Deep-phenotype information for all the patients has been collected and recorded systematically using PhenoTips. The system uses HPO allowing data to be standardised across systems to then be included and shared through PhenomeCentral. NeurOmics partners improved the coverage of the HPO for neuromuscular and neurodegenerative diseases through an intensive 3 day consultative workshop.

All -omics data generated in NeurOmics is shared in a controlled and secure manner via the RD-Connect platform where it can be analysed and searched by registered users across the rare-disease field. Where appropriate, raw data is also deposited in the European Genome-phenome Archive (EGA) where access can be requested via a NeurOmics data-access committee.

As well as DNA sequencing and analysis, RNAseq has also been carried out at deCODE and revealed possible candidate genes that may determine symptom severity in a cohort of genetically homogenous Bulgarian congenital myasthenic syndrome patients. Disease modifiers are being uncovered in other conditions too whilst details of disease pathomechanisms have been revealed across the project including in Huntington’s disease.

To increase the capacity for therapeutic trials, the Care and Trial Site Registry (CTSR) was expanded by NeurOmics together with Freiburg to include neurodegenerative conditions in addition to neuromuscular. The CTSR now has 337 sites in 51 countries and 81 of these see neurodegenerative disease patients. Around 67000 patients are seen across these 337 sites providing an invaluable resource to those conducting feasibility studies and seeking sites to carry out clinical trials.

NeurOmics funding and research have developed new, targeted next-generation sequencing (NGS) panels designed for ataxia, hereditary spastic paraplegias, neuromuscular diseases (NMD) and SMA/LMND and used to sequence ~700 patients from partners across the project.

NeurOmics has successfully collected samples from across the conditions covered for biomarker analysis. This is a significant part of the project and over 1500 samples have been collected for validation of existing and identification of new biomarkers in neuromuscular and neurodegenerative disease.

Combined -omics approaches in animal models and generation of human induced pluripotent cells have helped to identify how some proteins modify the severity of some of the conditions included in NeurOmics. In the search for targeted therapies, antisense nucleotide (AON)-mediated exon skipping is being explored in neurodegenerative and neuromuscular mouse models.

The EURenOmics project is now in its 5th and final year and can already look onto a number of achievements applying high-throughput technologies in the field of rare renal diseases. It continues close collaboration with RD-Connect and NeurOmics, especially in the advancement of the human phenotype ontology (Köhler et al.) and standardization of ethical aspects, such as consent procedures, in collaborative rare disease research (Gainotti et al.).

Within the field of rare kidney diseases, the project focuses on steroid-resistant nephrotic syndrome (SRNS), membranous nephropathy (MN), tubulopathies, complement disorders and malformations of the kidney and urinary tract (CAKUT). Exome sequencing performed in 186 families contributed to the discovery of 11 novel SRNS genes, 2 tubulopathy genes, 3 complement disease genes, 11 new genomic rearrangements in complement disorders, and 4 CAKUT genes. Numerous candidate disease genes are undergoing functional characterization. In parallel, targeted next generation sequencing assays capturing all known genes within a disease group have been developed for glomerular (34 genes), tubular (44 genes), complement diseases (13 genes) and CAKUT (two panels, 208/388 genes). So far, panel sequencing has been applied in 2871 cases, identifying disease causing mutations in 21% of the SRNS, 49% of the tubulopathy, 40% of the aHUS and 6% of the CAKUT patients. Members of the consortium have contributed to several genome wide association studies (GWAS) on membranous nephropathy (Sekula et al., Cui et al.), tubular magnesium handling (Corre et al.), and diabetic albuminuria (Teumer et al.).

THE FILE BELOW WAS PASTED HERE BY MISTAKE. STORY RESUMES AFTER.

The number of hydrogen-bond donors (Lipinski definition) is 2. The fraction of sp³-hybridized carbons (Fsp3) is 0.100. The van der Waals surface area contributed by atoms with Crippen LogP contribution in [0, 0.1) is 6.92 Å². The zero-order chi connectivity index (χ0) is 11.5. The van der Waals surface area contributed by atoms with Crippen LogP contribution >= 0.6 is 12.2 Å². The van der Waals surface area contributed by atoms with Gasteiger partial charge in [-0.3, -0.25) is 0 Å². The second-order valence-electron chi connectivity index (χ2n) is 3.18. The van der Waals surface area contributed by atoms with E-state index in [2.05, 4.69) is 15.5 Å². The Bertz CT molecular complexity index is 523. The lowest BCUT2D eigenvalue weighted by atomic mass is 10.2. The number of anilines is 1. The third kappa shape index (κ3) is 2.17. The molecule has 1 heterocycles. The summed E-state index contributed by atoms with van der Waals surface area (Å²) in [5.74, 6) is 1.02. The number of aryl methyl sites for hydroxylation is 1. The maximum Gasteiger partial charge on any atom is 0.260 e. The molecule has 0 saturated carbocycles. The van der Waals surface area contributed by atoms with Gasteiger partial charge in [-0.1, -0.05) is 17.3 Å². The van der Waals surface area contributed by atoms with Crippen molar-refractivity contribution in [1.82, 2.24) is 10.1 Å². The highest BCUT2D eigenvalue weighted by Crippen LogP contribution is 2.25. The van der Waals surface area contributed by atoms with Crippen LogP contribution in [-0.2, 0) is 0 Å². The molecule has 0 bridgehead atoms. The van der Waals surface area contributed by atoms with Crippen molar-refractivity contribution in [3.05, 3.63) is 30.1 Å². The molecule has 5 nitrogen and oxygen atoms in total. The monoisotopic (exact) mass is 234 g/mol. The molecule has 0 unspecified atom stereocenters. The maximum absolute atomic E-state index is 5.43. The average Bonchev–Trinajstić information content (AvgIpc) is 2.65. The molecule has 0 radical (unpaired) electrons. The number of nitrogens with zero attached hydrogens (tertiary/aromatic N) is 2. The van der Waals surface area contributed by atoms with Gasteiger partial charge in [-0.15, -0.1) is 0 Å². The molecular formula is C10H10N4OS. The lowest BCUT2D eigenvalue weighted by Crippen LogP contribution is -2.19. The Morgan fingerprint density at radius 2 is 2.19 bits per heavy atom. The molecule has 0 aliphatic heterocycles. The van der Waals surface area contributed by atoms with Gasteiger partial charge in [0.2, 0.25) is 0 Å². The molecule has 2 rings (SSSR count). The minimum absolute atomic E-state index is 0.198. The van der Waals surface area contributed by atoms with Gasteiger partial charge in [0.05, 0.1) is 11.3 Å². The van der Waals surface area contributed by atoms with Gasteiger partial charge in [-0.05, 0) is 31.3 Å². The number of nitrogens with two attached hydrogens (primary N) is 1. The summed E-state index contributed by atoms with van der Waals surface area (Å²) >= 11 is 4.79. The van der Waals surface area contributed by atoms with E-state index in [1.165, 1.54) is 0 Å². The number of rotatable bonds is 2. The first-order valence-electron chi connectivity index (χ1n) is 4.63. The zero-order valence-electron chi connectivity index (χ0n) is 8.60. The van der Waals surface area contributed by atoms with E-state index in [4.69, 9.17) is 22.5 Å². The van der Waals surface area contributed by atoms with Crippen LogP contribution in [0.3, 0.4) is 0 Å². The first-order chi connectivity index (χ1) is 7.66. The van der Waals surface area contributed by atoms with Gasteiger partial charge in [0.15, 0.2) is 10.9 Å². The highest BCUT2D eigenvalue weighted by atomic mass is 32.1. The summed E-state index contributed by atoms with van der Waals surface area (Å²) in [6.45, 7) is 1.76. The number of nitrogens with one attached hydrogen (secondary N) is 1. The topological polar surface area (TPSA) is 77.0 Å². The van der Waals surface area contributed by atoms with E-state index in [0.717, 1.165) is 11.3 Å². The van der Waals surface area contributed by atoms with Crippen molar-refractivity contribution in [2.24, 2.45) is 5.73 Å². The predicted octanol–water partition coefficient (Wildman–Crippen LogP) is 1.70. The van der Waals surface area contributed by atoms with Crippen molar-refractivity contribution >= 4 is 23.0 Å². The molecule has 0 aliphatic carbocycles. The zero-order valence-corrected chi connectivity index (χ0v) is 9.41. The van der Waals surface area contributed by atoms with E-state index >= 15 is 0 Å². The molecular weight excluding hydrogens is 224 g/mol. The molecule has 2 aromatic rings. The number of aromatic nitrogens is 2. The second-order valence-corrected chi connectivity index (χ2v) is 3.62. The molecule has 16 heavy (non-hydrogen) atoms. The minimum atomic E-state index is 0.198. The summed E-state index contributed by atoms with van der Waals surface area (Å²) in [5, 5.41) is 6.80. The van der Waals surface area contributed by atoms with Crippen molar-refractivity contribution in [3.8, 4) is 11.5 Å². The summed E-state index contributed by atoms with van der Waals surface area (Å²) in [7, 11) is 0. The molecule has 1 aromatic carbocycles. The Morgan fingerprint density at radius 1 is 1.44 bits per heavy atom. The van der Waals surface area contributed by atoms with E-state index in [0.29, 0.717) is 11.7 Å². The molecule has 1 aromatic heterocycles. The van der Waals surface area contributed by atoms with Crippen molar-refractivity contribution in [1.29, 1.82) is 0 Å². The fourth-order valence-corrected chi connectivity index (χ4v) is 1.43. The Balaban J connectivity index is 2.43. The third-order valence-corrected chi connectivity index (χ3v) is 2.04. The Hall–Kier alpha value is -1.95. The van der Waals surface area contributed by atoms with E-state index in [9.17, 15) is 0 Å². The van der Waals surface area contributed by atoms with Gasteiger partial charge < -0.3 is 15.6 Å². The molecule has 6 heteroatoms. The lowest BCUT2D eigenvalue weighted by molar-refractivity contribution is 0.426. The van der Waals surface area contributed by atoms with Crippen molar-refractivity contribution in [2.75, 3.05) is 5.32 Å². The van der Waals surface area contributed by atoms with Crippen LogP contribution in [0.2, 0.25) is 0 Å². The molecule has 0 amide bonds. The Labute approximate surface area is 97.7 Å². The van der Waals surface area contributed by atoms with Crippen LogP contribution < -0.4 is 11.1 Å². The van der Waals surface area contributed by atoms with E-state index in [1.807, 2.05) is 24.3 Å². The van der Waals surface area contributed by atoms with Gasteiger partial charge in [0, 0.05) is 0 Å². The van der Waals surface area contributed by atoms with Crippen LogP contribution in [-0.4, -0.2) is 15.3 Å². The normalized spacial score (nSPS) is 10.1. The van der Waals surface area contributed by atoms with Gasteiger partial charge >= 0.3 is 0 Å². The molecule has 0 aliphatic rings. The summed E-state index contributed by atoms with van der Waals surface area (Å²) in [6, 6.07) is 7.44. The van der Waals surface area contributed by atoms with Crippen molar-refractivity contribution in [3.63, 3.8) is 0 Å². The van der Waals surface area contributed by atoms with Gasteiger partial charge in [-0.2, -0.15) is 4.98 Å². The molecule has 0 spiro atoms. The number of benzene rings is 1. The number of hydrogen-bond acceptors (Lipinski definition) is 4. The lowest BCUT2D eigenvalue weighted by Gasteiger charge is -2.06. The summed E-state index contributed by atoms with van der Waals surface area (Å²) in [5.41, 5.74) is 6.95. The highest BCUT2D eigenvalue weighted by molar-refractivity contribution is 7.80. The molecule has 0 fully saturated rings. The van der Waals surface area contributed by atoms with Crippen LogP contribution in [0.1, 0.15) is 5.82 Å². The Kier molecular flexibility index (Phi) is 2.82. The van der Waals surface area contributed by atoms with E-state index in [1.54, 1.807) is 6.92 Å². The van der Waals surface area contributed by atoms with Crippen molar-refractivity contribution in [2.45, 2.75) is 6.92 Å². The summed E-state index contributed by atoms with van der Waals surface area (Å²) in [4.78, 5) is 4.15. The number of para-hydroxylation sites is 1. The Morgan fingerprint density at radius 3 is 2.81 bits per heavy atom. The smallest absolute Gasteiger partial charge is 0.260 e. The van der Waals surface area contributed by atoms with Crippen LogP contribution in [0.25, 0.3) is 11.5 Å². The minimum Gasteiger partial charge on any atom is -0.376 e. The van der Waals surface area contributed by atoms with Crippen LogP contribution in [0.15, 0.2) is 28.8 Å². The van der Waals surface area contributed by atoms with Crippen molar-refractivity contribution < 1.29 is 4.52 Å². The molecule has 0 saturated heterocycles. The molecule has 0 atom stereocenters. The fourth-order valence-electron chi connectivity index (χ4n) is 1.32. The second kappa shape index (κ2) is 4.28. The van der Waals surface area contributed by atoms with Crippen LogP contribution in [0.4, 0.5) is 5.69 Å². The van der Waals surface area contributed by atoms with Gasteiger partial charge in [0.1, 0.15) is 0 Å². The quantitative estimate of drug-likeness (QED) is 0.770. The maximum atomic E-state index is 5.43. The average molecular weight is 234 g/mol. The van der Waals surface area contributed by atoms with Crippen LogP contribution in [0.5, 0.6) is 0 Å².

The integration of patient databases and advances in gene diagnostics has allowed deep phenotyping and genotype-phenotype association studies in the largest cohorts of genetically classified patients assembled to date (e.g., WT1 and ADCK4 glomerulopathy, Schimke syndrome, Dent disease, Bartter syndrome, familial hypercalcemic hypocalciuria, renal Fanconi syndrome, tubulointerstitial kidney diseases, C3-associated aHUS). Recent publications detail cohorts of membranous nephropathy (Kanigicherla et al.), Bardet Biedl Syndrome (Forsythe et al), and Dent’s Disease (Blanchard et al).

Several novel model systems have been established, such as the 1st mammalian cell-based assay of thiazide-sensitive NaCl cotransporter activity for studies on Gitelman syndrome (Valdez-Flores et al.), a novel mouse model of renal involvement in methylmalonic aciduria (Forny et al.), or WNT genes in later embryonal nephrogenesis and tubulogenesis (Nagy et al.).

Overall, the consortium’s publication activity reached a record high with 69 peer-reviewed articles in its fourth project year, which can be found on the EURenOmics website  and twitter account.


New RD-Connect Project manager